Tags: gender, inequality, intersectionality, media, prejudice/discrimination, race/ethnicity, violence, feminism, patriarchy, sexism, sexual harassment, street harassment, subtitles/CC, 00 to 05 mins
Access: YouTube (See also this supplemental video documenting the testimonies of women who have been street harassed)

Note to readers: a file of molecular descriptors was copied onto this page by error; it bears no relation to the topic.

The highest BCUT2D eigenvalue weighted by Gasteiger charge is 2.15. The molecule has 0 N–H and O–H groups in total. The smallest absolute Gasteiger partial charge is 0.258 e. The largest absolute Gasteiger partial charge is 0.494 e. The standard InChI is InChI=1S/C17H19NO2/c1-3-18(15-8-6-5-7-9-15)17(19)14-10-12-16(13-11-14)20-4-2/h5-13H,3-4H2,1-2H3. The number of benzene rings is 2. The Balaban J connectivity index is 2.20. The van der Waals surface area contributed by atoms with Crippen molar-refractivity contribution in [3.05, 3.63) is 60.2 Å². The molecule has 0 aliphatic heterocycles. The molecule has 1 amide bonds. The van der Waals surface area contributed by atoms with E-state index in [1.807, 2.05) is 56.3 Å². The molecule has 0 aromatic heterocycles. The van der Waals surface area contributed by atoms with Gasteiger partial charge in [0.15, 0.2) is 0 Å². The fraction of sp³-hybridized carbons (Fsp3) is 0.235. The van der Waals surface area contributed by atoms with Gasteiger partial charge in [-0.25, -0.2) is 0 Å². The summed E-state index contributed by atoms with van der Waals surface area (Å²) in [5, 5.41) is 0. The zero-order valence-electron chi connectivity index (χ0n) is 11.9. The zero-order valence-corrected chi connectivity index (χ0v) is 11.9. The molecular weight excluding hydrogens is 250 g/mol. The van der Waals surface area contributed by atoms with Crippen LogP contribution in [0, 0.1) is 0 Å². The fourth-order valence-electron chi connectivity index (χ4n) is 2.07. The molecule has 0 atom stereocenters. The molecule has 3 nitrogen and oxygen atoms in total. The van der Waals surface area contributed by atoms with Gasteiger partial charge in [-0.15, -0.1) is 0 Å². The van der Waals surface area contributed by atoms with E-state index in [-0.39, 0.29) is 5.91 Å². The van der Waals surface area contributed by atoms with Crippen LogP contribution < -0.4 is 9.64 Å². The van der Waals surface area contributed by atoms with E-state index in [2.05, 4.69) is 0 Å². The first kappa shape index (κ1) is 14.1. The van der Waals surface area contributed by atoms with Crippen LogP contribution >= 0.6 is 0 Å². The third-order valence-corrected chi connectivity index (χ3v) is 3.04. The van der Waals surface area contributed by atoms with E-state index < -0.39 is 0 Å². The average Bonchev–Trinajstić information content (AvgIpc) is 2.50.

Summary: Street harassment has been a hot topic ever since the activist organization Hollaback! posted a slick new video, which records the catcalls aimed at a woman who walks for ten hours in New York City. While many men have described the video as opening their eyes to the harassment women face each day, many more men it seems have chided the video as little more than staged feminist wailing. They claim that in fact most women love compliments both on and off the street, and men have every right to simply say what's on their minds. For starters, the video can be used to recreate this core public debate in the classroom, thereby engaging students and communicating the relevancy of the material for their lives. Once the contours of this debate have been roughly defined, it is useful to bring both legal definitions and empirical evidence into the conversation with the aim of causing students to reevaluate their stance on street harassment and what they think they know about "most women" or "most men." In terms of legal definitions, it can be pointed out that street harassment falls under the CDC's definition of sexual violence, which it defines as any "sexual activity where consent is not obtained or freely given." Crucially, the CDC adds that not all forms of sexual violence "include physical contact between the victim and the perpetrator...for example, sexual harassment, threats, and peeping" (my emphasis; Stop Street Harassment offers a comparable definition). A second point to make is that whether women secretly love to be catcalled is an empirical question, and the evidence suggests they do not. In a recent nationally representative survey of 1,000 women and 1,000 men (age 18 and older), 65% of women reported experiencing at least one type of street harassment in their lifetimes. About 57% of all women had experienced verbal harassment, and 41% of all women had experienced physically aggressive forms, including sexual touching (23%), following (20%), flashing (14%), and being forced to do something sexual (9%). By comparison, only about 25% of men reported being street harassed. The majority of women who experienced harassment were at least somewhat concerned the incident might escalate. While the video is a vivid illustration of street harassment, it is not without fault. Writing for Colorlines, Akiba Solomon notes that although she likes the video as a teaching tool, one rather glaring problem with it is that the vast majority of men bothering the woman are black and Latino. The ad agency responsible for editing admitted that most white men who catcalled the twenty-something woman didn't make the final cut because the audio was less clear, Solomon rightly points out that by posting the video with the white perpetrators erased—whatever the justification—Hollaback! is engaging in "a dangerous lie of omission and implying that black and brown men are particularly predatory." In my view, Solomon's intersectional critique of the film needs to take centerstage in any discussion involving this video, for if we're not careful, the fight to end sexist harassment will come at the expense of establishing new justifications for racist harassment (Check out other posts on street harassment from The Sociological Cinema here, here, and here, and explore the topic on our Pinterest board here).
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